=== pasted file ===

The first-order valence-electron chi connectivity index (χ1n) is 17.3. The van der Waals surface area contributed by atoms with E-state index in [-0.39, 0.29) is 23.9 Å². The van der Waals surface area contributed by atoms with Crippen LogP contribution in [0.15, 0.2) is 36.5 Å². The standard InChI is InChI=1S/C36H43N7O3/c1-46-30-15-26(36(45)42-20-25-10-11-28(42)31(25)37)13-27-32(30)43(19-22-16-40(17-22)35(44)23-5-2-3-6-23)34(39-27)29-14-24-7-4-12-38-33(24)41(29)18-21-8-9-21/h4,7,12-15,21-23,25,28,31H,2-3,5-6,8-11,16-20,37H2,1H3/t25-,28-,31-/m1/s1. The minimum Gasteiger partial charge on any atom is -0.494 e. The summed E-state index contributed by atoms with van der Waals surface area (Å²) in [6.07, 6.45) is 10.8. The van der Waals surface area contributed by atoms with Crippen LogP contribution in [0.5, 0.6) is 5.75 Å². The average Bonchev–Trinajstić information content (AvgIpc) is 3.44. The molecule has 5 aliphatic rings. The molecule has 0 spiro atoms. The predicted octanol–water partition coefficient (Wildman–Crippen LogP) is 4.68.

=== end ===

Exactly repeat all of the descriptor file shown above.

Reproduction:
The first-order valence-electron chi connectivity index (χ1n) is 17.3. The van der Waals surface area contributed by atoms with E-state index in [-0.39, 0.29) is 23.9 Å². The van der Waals surface area contributed by atoms with Crippen LogP contribution in [0.15, 0.2) is 36.5 Å². The standard InChI is InChI=1S/C36H43N7O3/c1-46-30-15-26(36(45)42-20-25-10-11-28(42)31(25)37)13-27-32(30)43(19-22-16-40(17-22)35(44)23-5-2-3-6-23)34(39-27)29-14-24-7-4-12-38-33(24)41(29)18-21-8-9-21/h4,7,12-15,21-23,25,28,31H,2-3,5-6,8-11,16-20,37H2,1H3/t25-,28-,31-/m1/s1. The minimum Gasteiger partial charge on any atom is -0.494 e. The summed E-state index contributed by atoms with van der Waals surface area (Å²) in [6.07, 6.45) is 10.8. The van der Waals surface area contributed by atoms with Crippen LogP contribution in [0.5, 0.6) is 5.75 Å². The average Bonchev–Trinajstić information content (AvgIpc) is 3.44. The molecule has 5 aliphatic rings. The molecule has 0 spiro atoms. The predicted octanol–water partition coefficient (Wildman–Crippen LogP) is 4.68.